Mapping Berry Fruit Genes
At the Genetic Improvement of Fruits and Vegetables Laboratory in Beltsville, Maryland, ARS plant geneticist Kimberly Lewers is studying the genetic control of repeat fruiting in strawberry, blackberry, and raspberry. Repeat fruiting has been an extremely valuable trait to the strawberry industry in California and areas with similar mild climates. "The goal in these climates, and now also on the East Coast and in the Midwest, is to develop a combination of cultivars and production systems that together produce fruit nearly year round," she says.
Lewers has been analyzing data she received from collaborators at Michigan State University in East Lansing who crossed a June-bearing strawberry cultivar with a repeat-fruiting cultivar. Plants from the resulting seedling population were observed by ARS, university, and industry collaborators for their flowering habit throughout the growing season in Michigan, Minnesota, Maryland, Oregon, and California.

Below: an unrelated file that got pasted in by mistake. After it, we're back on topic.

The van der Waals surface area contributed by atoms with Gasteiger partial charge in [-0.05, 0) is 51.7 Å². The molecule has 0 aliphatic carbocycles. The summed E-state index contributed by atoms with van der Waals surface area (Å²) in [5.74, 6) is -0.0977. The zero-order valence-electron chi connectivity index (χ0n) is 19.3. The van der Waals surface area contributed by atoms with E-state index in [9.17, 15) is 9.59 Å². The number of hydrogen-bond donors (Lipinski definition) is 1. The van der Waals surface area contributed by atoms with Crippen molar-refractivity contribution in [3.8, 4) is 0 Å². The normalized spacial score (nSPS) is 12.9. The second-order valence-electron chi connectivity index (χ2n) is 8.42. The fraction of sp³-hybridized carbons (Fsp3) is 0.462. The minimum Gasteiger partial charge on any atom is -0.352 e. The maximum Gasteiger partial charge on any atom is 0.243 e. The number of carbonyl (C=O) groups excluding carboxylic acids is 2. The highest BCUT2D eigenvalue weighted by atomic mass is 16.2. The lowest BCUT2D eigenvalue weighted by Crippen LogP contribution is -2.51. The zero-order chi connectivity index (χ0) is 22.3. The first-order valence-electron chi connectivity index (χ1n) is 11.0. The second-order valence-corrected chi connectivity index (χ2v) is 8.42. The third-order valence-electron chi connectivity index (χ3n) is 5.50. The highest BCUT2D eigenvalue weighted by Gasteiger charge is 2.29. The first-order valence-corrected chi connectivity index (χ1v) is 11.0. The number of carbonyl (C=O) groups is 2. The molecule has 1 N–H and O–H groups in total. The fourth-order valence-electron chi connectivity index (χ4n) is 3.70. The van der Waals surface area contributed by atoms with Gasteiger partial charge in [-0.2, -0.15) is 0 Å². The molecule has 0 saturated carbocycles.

They found that the genetic control of repeat fruiting was different in strawberry plants grown in relatively hotter Maryland climates than those grown in the milder, West Coast climates of Oregon and California.
ARS plant geneticist Chad Finn, with the Horticultural Crops Research Unit in Corvallis, Oregon, collaborated on this research. Finn and Lewers will use the findings from this research model to predict which seedlings in their breeding programs will be capable of repeat fruiting.—By Rosalie Marion Bliss, Agricultural Research Service Information Staff.
Agricultural Reasearch magazine, August 2008 Complete Article